Walks in Snowdonia
A walk to Aber Falls (Rhaeadr Fawr)
Summary: It is a relatively easy walk to reach and view Aber Falls, popularly recognised as the most beautiful waterfall in North Wales. The walk can be made entirely on a clearly marked trackway from the start at Bont Newydd. Wheelchair access is also provided, such is the status of the falls. My walk diverts slightly on the outward walk to the falls by climbing into the conifer plantation of Coedydd Aber National Nature Reserve on the east side of the valley. The return is along the good valley floor trackway.
Newborough Beach and Llanddwyn Island
Summary: I love this walk so much that when I first discovered it I resolved to walk it again in the company of my wife who, while not being the most enthusiastic walker, would love it. And love it she did when I went back with her just one year later for the walk which while not the longest in relative distance of my walks has three distinct parts which all contribute to a wonderful walking experience. First there is the walk along the beach which is delightful with firm unadulterated sands making the walking easy. Next there is the fascinating exploration of Llanddwyn Island with the history of settlement and the natural wonders to be discovered both captivating ones attention. Finally there is the walk back on the forest trails which feels much more protective of the elements than the wild exposure of the sands and island though you are only a few steps away from the coast and the sea. Altogether these elements make this one of the most alluring coastal walks I have ever experienced.
Cnicht, Matterhorn of Wales
Summary: I designed this walk to Cnicht, otherwise known as the Matterhorn of Wales as an expedition with a difference. After climbing Cnicht I wanted to explore some of the less walked Snowdonia uplands. The vast swathe of country north of the mountain on an upland plateau of around 400 metres offered me that opportunity. Looking at the Ordnance Survey Explorer map it appeared that all I needed to do was follow a path north-east from Cnicht to Llyn yr Adar and then follow another path turning from north-west to south-west to Llyn Llagi. Thereafter I would need to follow a bearing south-west across Bwlch y Battel to rejoin my outbound line near the site of some disused levels and tips. Course plotted into my GPS, map and compass at hand too and I was on my way.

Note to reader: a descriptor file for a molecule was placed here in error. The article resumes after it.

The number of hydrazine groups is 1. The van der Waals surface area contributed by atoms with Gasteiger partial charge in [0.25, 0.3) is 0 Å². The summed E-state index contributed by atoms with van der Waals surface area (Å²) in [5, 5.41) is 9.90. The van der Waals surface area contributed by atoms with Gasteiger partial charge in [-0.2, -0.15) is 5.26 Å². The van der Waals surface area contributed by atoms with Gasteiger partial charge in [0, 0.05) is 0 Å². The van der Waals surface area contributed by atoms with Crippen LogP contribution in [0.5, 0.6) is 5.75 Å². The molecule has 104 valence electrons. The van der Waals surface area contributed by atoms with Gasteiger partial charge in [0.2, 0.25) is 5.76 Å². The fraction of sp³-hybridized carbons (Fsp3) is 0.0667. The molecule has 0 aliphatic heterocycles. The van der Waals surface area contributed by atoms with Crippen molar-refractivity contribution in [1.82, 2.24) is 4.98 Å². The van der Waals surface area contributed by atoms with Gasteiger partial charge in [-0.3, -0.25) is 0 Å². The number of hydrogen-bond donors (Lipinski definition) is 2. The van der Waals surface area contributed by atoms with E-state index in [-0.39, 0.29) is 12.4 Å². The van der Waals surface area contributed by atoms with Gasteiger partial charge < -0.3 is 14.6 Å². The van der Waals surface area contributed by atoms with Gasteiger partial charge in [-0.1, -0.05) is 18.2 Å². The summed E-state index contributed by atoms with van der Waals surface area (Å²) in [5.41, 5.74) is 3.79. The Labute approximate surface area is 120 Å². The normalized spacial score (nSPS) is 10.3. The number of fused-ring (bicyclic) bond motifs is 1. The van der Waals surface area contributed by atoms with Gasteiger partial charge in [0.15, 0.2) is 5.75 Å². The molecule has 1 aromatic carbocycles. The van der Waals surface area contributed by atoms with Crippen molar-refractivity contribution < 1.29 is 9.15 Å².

Tryfan, Glyder Fach and Glyder Fawr
Summary: This was my second walk on Tryfan, the first one some years earlier had been to Bwlch Tryfan and then along the Heather Terrace therefore missing out the top crest. This time I was aiming for as many high points as possible so the summit points of Tryfan, Glyder Fach and Glyder Fawr were all plotted into this 7.2 mile spectacular.
Note: I have allowed six to seven hours for a walk of just over seven miles as this is no ordinary walk. Much of the ascending is done using hands as well as feet with scrambles necessary on both Tryfan and Glyder Fach, should you follow the course I took through gullies and around rock faces to reach each of their summits. Glyder Fawr was a more straightforward affair. Finally please note that while the route I chose is ideal for scramblers who like a quick exhilarating way up the mountains there are easier ways to the tops, via paths up scree slopes and on paths hewn through rock.
Snowdon via the South Ridge from Rhyd Ddu